Smart meters and technology are changing the electric utility industry and allowing consumers to gain greater control of their energy use, utility and technology representatives said at the Governor's Energy Conference on Thursday.
Oklahoma Gas and Electric Co. customers are part of one of the largest utility-level deployments of smart meters in the country. OG&E hopes energy-efficiency efforts and smart grid technology will let it postpone the need for a new generating plant until at least 2020.
“There's a new player in town, and it's called the smart grid,” said Jesse Langston, vice president of retail energy for OGE Energy Corp., OG&E's parent company.
“I personally believe it's the most significant game changer in the future. I say that because it's technology and customers. It's where those two meet together. When you give them that power, you turn that commodity, electricity, into comfort, convenience and safety, something a lot more meaningful than just electricity.”
Langston said the old way of using and paying for electricity was similar to buying gasoline and not knowing the price at the pump. Smart meters give consumers price transparency, he said.
“It enables you to see what you're consuming and it enables you to understand what it costs you for electricity,” he said.
Nationwide, about one-third of households now have smart meters, Langston said.
Recent surveys by J.D. Power and Associates found customers think having smart meters benefits the environment, helps manage their costs and gets meter readers out of their backyards. Customers also save money, Langston said. But more than anything else, customers told surveyors that their bills are accurate.
“Our complaints from customers have gone down, mostly driven by accuracy in bills,” Langston said. “When our customers call up and talk to one of our consultants, they have data to look at and help them understand what's going on with their bill. Unlike before, we're having better, broader, deeper conversations with our customers about their usage and what they can do.”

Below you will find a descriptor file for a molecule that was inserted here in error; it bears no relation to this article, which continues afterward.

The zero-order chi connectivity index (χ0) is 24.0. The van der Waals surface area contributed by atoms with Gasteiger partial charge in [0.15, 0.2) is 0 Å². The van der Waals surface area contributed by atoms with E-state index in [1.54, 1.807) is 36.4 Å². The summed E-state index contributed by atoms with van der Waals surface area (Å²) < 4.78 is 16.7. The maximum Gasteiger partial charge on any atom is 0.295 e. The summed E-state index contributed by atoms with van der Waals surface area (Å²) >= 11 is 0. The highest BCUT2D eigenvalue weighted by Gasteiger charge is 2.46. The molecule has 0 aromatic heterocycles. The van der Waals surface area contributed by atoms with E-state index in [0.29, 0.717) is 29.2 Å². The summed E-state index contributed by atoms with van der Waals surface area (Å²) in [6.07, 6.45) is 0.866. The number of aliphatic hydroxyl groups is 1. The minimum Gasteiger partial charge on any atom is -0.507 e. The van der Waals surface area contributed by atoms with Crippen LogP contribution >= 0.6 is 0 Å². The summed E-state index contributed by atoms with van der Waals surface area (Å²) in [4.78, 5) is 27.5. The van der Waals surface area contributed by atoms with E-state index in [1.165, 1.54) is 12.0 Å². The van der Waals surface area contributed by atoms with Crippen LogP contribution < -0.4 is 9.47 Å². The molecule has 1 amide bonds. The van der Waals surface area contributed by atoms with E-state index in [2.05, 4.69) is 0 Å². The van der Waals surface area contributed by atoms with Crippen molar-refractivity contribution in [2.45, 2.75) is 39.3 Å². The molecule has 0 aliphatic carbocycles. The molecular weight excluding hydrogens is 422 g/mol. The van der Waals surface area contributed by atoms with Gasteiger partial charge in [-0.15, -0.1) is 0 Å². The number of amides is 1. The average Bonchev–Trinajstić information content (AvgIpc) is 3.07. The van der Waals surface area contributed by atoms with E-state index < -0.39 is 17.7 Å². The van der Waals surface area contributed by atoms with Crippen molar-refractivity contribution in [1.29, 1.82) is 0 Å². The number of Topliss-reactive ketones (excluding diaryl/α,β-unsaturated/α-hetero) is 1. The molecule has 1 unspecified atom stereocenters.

Langston said technology will transform the electric utility business in a similar way that it did for the telecommunications industry.
“Technology makes everything faster, smaller, cheaper,” he said. “Smart grid is a gateway for innovation, it's a platform for products and services, and it's a way for us to address our customer needs.”
Efficiency is goal
Neha Palmer, with Google's global infrastructure team, said technology and cloud-based computing require a lot of electricity to keep data centers running 24 hours a day. The Internet search giant invested $700 million for a data center in Pryor in northeastern Oklahoma. Driven by its co-founders, Google has pledged to increase its energy efficiency and work toward a carbon-neutral goal companywide, Palmer said.
Palmer said Google's data centers are 50 percent more efficient than the typical data center. The company works on continually measuring its energy usage, adjusting the thermostat and managing air flow around computer servers.
“This is really through the hard work of our engineers,” Palmer said. “For the last 10 years, they've been really focused on squeezing out every last piece of efficiency they can.”
Google employs more than 100 people at its Pryor data center and has an agreement with NextEra Energy Resources to buy electricity from NextEra's Minco II wind farm in Caddo and Grady counties. Last week, Google signed an agreement with the Grand River Dam Authority to buy 48 megawatts of wind power from GRDA's share of the Canadian Hills wind farm under construction in central Oklahoma.
“It's the first time we've been able to partner with a utility,” Palmer said of the GRDA agreement. “We think this is very important because utilities have expertise with things like power scheduling, transmission and (generation) resource mix that we don't have. We find that's a way to optimize our energy use and leverage their expertise.”
Palmer said Google's goal is to get to 100 percent renewable generation for its electricity.
“We understand that is a goal,” she said. “The sun doesn't shine 24 hours a day and the wind doesn't always blow. We need to have a diversified energy mix in the interim to get us there. But we're hoping that, with time, technology advancements such as storage and smart grid, rapid-response generation will help us eventually increase the amount of renewables on the grid.”